United States District Court, D. Kansas
MEMORANDUM AND ORDER
D. Crabtree United States District Judge
matter comes before the court on defendant Michelle
Reulet's Motion to Exclude or Limit the Government Expert
Testimony and Evidence (Doc. 905). The government responded
(Doc. 909). Ms. Reulet has since pleaded guilty and is no
longer pursuing this issue. But her two co-defendants, Terrie
Adams and Craig Broombaugh, have joined her motion (Doc. 930)
and those two defendants have standing to pursue Ms.
Reulet's Motion. For reasons explained below, the court
denies defendants' Motion.
Motion asks the court to exclude or limit testimony of two of
the government's expert witness: Dr. Daniel Willenbring
and Dr. Jordan Trecki. The court already has overruled a
challenge to Dr. Willenbring's testimony in its earlier
Rule 702 Order addressing the government's experts. Doc.
546 at 22-23. And the court did not find anything new in
defendants' current motion to warrant “a second
swing at excluding this witness's opinions.” Doc.
941 at 3. But, for Dr. Trecki, the court determined that
defendants' Motion previewed issues implicating the
court's gatekeeping obligations. Specifically,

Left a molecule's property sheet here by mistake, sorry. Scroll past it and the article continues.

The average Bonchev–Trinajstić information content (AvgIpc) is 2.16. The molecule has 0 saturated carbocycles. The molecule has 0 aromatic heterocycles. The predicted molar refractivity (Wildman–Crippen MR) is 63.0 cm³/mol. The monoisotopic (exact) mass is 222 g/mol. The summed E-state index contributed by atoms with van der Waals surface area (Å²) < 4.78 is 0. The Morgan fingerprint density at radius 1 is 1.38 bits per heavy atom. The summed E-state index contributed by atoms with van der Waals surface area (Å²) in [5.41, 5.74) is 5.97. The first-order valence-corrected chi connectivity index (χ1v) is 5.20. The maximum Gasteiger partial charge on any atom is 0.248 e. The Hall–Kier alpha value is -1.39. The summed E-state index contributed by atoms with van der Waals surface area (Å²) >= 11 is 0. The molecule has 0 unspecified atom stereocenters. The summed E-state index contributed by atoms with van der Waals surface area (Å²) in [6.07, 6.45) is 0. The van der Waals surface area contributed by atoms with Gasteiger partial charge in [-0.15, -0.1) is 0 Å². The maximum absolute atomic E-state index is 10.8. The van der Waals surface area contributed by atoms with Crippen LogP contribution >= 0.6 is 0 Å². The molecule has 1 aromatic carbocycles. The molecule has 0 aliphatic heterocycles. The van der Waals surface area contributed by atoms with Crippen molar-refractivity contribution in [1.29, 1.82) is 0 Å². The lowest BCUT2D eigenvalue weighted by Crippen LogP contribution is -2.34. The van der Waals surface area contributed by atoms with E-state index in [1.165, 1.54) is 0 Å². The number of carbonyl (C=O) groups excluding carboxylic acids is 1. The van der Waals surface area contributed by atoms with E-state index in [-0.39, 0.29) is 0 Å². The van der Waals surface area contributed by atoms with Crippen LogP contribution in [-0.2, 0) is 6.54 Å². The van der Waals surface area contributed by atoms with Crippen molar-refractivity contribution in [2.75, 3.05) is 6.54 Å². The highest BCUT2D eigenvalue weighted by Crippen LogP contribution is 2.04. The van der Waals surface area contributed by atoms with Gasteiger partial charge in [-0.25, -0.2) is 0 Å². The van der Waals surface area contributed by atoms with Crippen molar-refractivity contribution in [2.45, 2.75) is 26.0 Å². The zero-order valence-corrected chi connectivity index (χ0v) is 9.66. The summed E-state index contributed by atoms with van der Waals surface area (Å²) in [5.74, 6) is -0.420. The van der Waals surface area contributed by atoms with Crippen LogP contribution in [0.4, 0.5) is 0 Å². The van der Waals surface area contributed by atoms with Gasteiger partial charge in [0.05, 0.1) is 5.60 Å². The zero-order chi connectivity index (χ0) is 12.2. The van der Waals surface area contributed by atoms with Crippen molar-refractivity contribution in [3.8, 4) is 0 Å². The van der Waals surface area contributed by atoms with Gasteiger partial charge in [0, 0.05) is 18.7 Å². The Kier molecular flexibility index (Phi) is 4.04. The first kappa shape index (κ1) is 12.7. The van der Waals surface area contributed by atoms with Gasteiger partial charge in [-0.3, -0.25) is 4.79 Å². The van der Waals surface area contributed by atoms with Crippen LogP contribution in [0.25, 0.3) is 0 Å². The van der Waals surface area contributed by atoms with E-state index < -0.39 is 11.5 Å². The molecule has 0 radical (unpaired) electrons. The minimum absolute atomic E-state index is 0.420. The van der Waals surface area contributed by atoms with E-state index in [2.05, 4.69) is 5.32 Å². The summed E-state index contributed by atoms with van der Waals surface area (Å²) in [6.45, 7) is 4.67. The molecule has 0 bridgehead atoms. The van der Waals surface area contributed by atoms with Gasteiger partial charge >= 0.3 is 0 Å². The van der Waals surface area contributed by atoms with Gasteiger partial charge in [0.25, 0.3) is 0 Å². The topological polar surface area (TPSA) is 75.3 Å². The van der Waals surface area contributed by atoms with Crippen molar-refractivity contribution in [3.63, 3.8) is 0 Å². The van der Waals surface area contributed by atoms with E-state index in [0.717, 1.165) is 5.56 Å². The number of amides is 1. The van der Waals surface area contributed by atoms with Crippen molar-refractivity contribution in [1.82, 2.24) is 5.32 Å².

“Chief Judge Armijo's order in United States v.
Stockton raise[d] meaningful concerns about several
aspects of Dr. Trecki's opinions.” Id. at
2. And, the Stockton Order was not available when
the court issued its earlier Rule 702 Order. So, consistent
with its Rule 702 obligations, the court directed the
government to have Dr. Trecki appear for a pretrial
evidentiary hearing where: (a) he could address whether any
of the concerns raised in the Stockton order apply
here; and (b) submit to adverse questioning by defense
counsel. The court limited defendants' questioning
strictly to Rule 702's foundational requirements. The
court conducted this hearing on February 3, 2017.
hearing, Dr. Trecki testified about the methodology he had
used to render opinions as a pharmacologist for the DEA. At
trial, the government will rely on Dr. Trecki's
testimony, in part, to prove that the substances listed in
the Indictment are controlled substance analogues
(“CSA”). A CSA is a substance:
(i) the chemical structure of which is substantially similar
to the chemical structure of a controlled substance in
schedule I or II;
(ii) which has a stimulant, depressant, or hallucinogenic
effect on the central nervous system that is substantially
similar to or greater than the stimulant, depressant, or
hallucinogenic effect on the central nervous system of a
controlled substance in schedule I or II; or
(iii) with respect to a particular person, which such person
represents or intends to have a stimulant, depressant, or
hallucinogenic effect on the central nervous system that is
substantially similar to or greater than the stimulant,
depressant, or hallucinogenic effect on the central nervous
system of a controlled substance in schedule I or II.
21 U.S.C. § 802(32)(A). Specifically, Dr. Trecki will
testify about prong ii, the “effects” provision.
This prong turns on any stimulant, depressant, or
hallucinogenic effect of a substance on the central nervous